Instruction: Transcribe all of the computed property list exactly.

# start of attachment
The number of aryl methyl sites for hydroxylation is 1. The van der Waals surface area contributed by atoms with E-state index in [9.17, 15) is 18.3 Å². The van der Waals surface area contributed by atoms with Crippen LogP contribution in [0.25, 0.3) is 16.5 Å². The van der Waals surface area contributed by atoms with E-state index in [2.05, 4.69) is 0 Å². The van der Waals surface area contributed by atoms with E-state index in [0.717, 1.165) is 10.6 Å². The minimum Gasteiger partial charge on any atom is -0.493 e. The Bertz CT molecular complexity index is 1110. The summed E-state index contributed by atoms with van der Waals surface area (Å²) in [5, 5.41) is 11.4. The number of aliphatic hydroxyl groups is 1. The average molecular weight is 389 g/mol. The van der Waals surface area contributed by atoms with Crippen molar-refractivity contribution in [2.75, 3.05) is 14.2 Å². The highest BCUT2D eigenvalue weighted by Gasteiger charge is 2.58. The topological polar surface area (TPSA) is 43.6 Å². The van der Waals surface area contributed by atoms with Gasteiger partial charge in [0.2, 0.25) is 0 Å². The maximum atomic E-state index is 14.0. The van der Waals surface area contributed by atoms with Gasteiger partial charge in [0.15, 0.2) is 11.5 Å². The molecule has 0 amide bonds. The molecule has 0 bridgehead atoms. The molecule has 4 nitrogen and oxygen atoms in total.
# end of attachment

The number of aryl methyl sites for hydroxylation is 1. The van der Waals surface area contributed by atoms with E-state index in [9.17, 15) is 18.3 Å². The van der Waals surface area contributed by atoms with Crippen LogP contribution in [0.25, 0.3) is 16.5 Å². The van der Waals surface area contributed by atoms with E-state index in [2.05, 4.69) is 0 Å². The van der Waals surface area contributed by atoms with E-state index in [0.717, 1.165) is 10.6 Å². The minimum Gasteiger partial charge on any atom is -0.493 e. The Bertz CT molecular complexity index is 1110. The summed E-state index contributed by atoms with van der Waals surface area (Å²) in [5, 5.41) is 11.4. The number of aliphatic hydroxyl groups is 1. The average molecular weight is 389 g/mol. The van der Waals surface area contributed by atoms with Crippen molar-refractivity contribution in [2.75, 3.05) is 14.2 Å². The highest BCUT2D eigenvalue weighted by Gasteiger charge is 2.58. The topological polar surface area (TPSA) is 43.6 Å². The van der Waals surface area contributed by atoms with Gasteiger partial charge in [0.2, 0.25) is 0 Å². The maximum atomic E-state index is 14.0. The van der Waals surface area contributed by atoms with Gasteiger partial charge in [0.15, 0.2) is 11.5 Å². The molecule has 0 amide bonds. The molecule has 0 bridgehead atoms. The molecule has 4 nitrogen and oxygen atoms in total.